OUTDOORS: Senator now chairs important natural resources committee

ONE OF OUR legislators now chairs the committee that oversees state Department of Fish and Wildlife-related affairs.

Sen. Kevin Van De Wege, D-Sequim, was named the chair of Agriculture, Water, Natural Resources & Parks by fellow Democrats after a special election earlier this month that saw the Democrats pick up a seat and become the senate’s majority party.

Many Fish and Wildlife bills get their start in this committee, and as chair, Van De Wege can hold hearings on legislation and determine (via committee vote) if they move forward.

Van De Wege has sponsored bills that propose to regulate fishing guides, particularly out-of-state guides operating on steelhead and salmon rivers and streams.

Van De Wege also appears to enjoy fishing, as his Facebook profile picture shows him holding up a 40-pound ocean-caught lingcod. Other photos show a haul of black rockfish and two chinook.

Way back in March he authored a letter to Fish and Wildlife asking for a seven-day halibut fishery.

But he also was one of 11 senators that voted against Senate Joint Memorial 8009, which called on Congress to provide the National Oceanic and Atmospheric Administration “sufficient resources to expedite Puget Sound hatchery and genetic management plans and that the National Oceanic and Atmospheric Administration Fisheries prioritize and conduct immediate review and approval of Puget Sound hatchery and genetic management plans.”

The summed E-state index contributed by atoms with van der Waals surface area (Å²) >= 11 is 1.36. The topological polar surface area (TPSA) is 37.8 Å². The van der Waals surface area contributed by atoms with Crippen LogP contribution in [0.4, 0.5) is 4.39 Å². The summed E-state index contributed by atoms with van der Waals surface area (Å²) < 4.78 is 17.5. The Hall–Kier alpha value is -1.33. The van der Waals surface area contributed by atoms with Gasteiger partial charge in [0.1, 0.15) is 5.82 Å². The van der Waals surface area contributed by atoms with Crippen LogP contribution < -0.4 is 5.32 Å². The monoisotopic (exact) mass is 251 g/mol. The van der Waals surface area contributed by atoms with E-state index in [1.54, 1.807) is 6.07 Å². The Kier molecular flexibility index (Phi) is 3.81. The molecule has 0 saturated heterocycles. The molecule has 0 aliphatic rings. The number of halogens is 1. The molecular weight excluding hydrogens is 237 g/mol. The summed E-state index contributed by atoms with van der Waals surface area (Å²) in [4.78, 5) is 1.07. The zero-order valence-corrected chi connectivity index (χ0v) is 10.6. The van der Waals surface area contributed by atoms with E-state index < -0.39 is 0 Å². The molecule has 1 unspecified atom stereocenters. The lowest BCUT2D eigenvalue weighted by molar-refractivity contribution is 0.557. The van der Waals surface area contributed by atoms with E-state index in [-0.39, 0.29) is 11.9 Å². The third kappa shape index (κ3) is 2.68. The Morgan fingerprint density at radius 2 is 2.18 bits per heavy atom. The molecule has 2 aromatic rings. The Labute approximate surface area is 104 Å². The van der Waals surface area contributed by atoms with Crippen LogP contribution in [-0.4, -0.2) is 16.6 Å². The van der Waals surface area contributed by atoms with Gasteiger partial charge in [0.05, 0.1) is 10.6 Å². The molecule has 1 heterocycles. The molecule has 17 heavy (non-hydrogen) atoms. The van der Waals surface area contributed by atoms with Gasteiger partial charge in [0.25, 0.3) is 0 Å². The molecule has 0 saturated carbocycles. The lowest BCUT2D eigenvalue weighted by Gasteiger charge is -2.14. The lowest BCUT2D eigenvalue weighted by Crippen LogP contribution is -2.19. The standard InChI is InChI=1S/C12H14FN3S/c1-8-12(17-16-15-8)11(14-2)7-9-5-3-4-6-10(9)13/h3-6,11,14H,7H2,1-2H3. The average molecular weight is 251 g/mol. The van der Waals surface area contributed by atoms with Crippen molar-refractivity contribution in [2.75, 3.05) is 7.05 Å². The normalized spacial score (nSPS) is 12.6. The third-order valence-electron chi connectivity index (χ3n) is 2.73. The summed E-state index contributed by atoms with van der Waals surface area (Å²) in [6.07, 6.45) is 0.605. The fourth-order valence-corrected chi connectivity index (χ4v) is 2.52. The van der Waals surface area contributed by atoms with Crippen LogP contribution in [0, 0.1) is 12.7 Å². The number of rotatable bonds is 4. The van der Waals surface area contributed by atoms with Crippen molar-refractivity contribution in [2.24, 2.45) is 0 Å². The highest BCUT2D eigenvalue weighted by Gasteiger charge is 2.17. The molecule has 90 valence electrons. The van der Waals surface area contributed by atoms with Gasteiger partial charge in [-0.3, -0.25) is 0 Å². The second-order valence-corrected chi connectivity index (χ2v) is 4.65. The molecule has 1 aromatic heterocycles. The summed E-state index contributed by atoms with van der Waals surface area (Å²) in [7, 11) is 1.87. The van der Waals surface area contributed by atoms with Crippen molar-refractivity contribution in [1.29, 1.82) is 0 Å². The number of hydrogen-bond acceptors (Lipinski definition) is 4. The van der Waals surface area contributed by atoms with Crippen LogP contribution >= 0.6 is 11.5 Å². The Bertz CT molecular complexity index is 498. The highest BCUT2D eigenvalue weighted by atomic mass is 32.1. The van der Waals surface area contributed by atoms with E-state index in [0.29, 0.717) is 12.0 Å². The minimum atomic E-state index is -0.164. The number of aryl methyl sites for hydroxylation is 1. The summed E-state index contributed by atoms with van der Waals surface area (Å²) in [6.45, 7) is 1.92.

Nobody wants to rush a scientific review of course, but a simple request of Congress to provide resources so NOAA can do its work on Puget Sound hatchery and genetic management plans in a timely manner seems pretty harmless.

Shakers lead to shutdown

An overabundance of sub-legal sized blackmouth led Fish and Wildlife to shutter Marinea Area 9 (Admiralty Inlet) a week ago.

Blackmouth seekers are going to have to wait until Jan. 16 to get back out on the water in Area 9.

“Everyone wants to be cautious from what we’re seeing right now in Areas 9 and 10 (northern and central Puget Sound),” Ryan Lothrop, the state Fish and Wildlife Puget Sound recreation salmon manager said in an interview with Mark Yuasa of The Outdoor Line.

“The sub-legal chinook (fish under the 22-inch minimum size limit) encounter rate hampered our winter fisheries in the past, and it looks like we’re seeing the same scenario this month.”

“We don’t want to put ourselves in a bad situation,” Lothrop said. “When we started test fishing a week prior to opening [on Nov. 1] we knew it wasn’t going to be very good. Then we started getting reports from Areas 8-1 and 8-2 that they were seeing similar things as in Area 9.”

Lothrop said feedback received from anglers and their sport-fishing advisory group is to take a break, let the fish feed and grow and keep the fishery open after the New Year when Area 9 reopens on Jan. 16.

Hood Canal (Marine Area 12) remains open to salmon through Dec. 31. Anglers can keep two hatchery chinook of at least 22 inches in length as part of a four-fish daily limit.


Sports reporter/columnist Michael Carman can be contacted at 360-417-3525 or [email protected]

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